Footage showing Health Secretary Matt Hancock kissing aide Gina Coladangelo in his ministerial office has again raised questions over the appointment of ministerial advisers and officials in Whitehall.
University friend Mrs Coladangelo was initially taken on by Mr Hancock as an unpaid adviser on a six-month contract in early 2020, before being appointed as a non-executive director at the Department of Health and Social Care (DHSC) later in the year.
Dr Catherine Haddon, from the think tank the Institute for Government, said that like the saga of financier Lex Greensill – who was an unpaid adviser to David Cameron – Mrs Coladangelo’s position made it difficult to define what her role actually was.
Ministers are allowed to make direct appointments of unpaid advisers for specific purposes or to undertake urgent or short-term work, but this process has been criticised.
In a post on the Institute for Government’s website, Dr Haddon said for “vaguely appointed” advisers such as Mrs Conadangelo: “We don’t know what access they have to meetings and papers or where they sit in a department’s hierarchy.
“Civil servants don’t know whether or on what terms they should work with them. Parliament cannot easily hold them to account.
“There needs to be more transparency around what they do, on what basis they are appointed and who is accountable for their conduct.”
Concerns were raised about Mrs Coldangelo’s appointment in November when Mr Hancock was accused of secretly handing her the adviser role.
Mrs Coladangelo did not appear on the list of the department’s special advisers – also known as SpAds. These are political appointees who support ministers outside of the impartial Civil Service, and who are governed by a code of conduct with a defined role.
And she was then made a non-executive director (NED) at DHSC in September 2020.
These roles, according to a job advert posted by DHSC for four of the positions, offer pay of £15,000 for 15-20 days of work a year, rising by an extra £5,000 for one NED who chairs a separate committee.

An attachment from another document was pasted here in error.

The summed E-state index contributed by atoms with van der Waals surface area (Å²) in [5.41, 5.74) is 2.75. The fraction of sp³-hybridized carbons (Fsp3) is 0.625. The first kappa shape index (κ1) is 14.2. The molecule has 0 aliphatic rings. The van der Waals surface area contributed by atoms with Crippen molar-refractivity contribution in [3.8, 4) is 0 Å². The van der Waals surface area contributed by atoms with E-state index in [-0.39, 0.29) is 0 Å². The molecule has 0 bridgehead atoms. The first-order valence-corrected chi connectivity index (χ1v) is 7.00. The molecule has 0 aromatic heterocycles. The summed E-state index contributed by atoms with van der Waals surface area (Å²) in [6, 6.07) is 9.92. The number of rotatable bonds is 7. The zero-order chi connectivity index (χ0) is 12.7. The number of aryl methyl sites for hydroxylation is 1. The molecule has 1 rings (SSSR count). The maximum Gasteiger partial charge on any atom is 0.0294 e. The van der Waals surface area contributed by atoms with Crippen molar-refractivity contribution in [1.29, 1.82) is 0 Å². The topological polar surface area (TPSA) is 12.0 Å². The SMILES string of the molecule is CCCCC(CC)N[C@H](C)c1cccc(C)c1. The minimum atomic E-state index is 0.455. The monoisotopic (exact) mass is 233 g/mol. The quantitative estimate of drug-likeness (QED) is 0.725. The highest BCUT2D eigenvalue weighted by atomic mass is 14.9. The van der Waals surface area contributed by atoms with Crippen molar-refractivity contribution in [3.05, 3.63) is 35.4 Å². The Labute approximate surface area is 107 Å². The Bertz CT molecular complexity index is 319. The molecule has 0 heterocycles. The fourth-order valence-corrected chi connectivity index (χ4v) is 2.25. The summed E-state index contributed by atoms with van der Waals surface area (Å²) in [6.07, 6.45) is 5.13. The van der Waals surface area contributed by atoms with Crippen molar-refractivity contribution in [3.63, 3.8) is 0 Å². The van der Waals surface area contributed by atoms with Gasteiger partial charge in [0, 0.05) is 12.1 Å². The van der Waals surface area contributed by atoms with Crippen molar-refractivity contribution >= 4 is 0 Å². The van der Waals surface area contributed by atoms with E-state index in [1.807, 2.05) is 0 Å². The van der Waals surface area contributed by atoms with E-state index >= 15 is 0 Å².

The job is described on the Government website as, in part, “to act in an independent manner bringing expertise, scrutiny and challenge”.
The advert, which was posted on August 21, 2020 with a closing date of September 11, said Mr Hancock would determine their tenure, up to a period of three years.
But Dr Haddon said: “As with her previous role, we don’t know what rationale was given other than it being Hancock’s wish. Like special advisers, NEDs can be incredibly helpful to Government. Like unpaid advisers, it is also a role that is too often unhelpfully murky.”
The roles are not new but since 2010 reforms put more focus on bringing those with outside expertise into non-executive positions.
Alex Runswick, senior advocacy manager at anti-corruption campaign group Transparency International UK, said: “Appointments to these roles should be based solely on a candidate’s experience and suitability for the job, not the depth of their pockets or which minister they happen to know.
“The process for installing non-executive directors in Whitehall should be regulated to ensure any conflicts of interest are properly managed and to provide public confidence in the probity of these appointments.”
Earlier this month, the Committee on Standards in Public Life recommended there be more regulation of these roles.
In a report, the committee said reforms were needed and that NEDs in Government departments were “the most concerning category of unregulated appointments”.
The committee said “there is an increasing trend amongst ministers to appoint supporters or political allies as NEDs”, adding that this “undermines” their abilities to scrutinise.
It recommended that Government departments should each publish a list of unregulated appointments.
In her article, Dr Haddon added: “Coladangelo’s appointment shows the NED recruitment process requires a rethink. They are supposed to be appointed following a ‘fair and transparent competition’, but the lack of transparency means we have little idea if it is fair.”
A No 10 spokesman insisted on Friday that the “correct procedure” had been followed in relation to Mrs Coladangelo’s appointment, but refused to go into further detail.